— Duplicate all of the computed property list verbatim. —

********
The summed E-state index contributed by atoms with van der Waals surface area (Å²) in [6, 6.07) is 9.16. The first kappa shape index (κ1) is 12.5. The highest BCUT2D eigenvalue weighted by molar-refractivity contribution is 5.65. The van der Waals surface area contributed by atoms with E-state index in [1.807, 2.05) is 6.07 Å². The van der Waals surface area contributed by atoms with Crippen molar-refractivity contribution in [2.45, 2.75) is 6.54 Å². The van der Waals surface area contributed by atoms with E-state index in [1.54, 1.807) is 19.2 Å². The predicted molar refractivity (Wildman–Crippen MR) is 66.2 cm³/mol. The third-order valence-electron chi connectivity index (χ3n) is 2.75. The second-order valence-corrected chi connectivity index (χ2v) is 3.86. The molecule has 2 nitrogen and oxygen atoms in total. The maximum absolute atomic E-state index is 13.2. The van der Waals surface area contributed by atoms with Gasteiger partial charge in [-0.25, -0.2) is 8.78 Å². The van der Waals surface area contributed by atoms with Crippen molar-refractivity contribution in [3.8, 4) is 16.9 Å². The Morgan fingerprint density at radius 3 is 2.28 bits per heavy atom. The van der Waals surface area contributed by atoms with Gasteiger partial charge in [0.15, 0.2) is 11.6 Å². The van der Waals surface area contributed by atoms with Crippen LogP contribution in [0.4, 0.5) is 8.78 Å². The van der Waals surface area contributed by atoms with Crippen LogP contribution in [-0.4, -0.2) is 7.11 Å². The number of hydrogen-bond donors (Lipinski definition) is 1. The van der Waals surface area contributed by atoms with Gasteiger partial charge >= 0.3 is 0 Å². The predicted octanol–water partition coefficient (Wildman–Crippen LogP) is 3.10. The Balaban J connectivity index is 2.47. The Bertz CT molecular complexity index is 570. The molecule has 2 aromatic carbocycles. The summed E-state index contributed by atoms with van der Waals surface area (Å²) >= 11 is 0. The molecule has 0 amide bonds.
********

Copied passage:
The summed E-state index contributed by atoms with van der Waals surface area (Å²) in [6, 6.07) is 9.16. The first kappa shape index (κ1) is 12.5. The highest BCUT2D eigenvalue weighted by molar-refractivity contribution is 5.65. The van der Waals surface area contributed by atoms with E-state index in [1.807, 2.05) is 6.07 Å². The van der Waals surface area contributed by atoms with Crippen molar-refractivity contribution in [2.45, 2.75) is 6.54 Å². The van der Waals surface area contributed by atoms with E-state index in [1.54, 1.807) is 19.2 Å². The predicted molar refractivity (Wildman–Crippen MR) is 66.2 cm³/mol. The third-order valence-electron chi connectivity index (χ3n) is 2.75. The second-order valence-corrected chi connectivity index (χ2v) is 3.86. The molecule has 2 nitrogen and oxygen atoms in total. The maximum absolute atomic E-state index is 13.2. The van der Waals surface area contributed by atoms with Gasteiger partial charge in [-0.25, -0.2) is 8.78 Å². The van der Waals surface area contributed by atoms with Crippen molar-refractivity contribution in [3.8, 4) is 16.9 Å². The Morgan fingerprint density at radius 3 is 2.28 bits per heavy atom. The van der Waals surface area contributed by atoms with Gasteiger partial charge in [0.15, 0.2) is 11.6 Å². The van der Waals surface area contributed by atoms with Crippen LogP contribution in [0.4, 0.5) is 8.78 Å². The van der Waals surface area contributed by atoms with Crippen LogP contribution in [-0.4, -0.2) is 7.11 Å². The number of hydrogen-bond donors (Lipinski definition) is 1. The van der Waals surface area contributed by atoms with Gasteiger partial charge >= 0.3 is 0 Å². The predicted octanol–water partition coefficient (Wildman–Crippen LogP) is 3.10. The Balaban J connectivity index is 2.47. The Bertz CT molecular complexity index is 570. The molecule has 2 aromatic carbocycles. The summed E-state index contributed by atoms with van der Waals surface area (Å²) >= 11 is 0. The molecule has 0 amide bonds.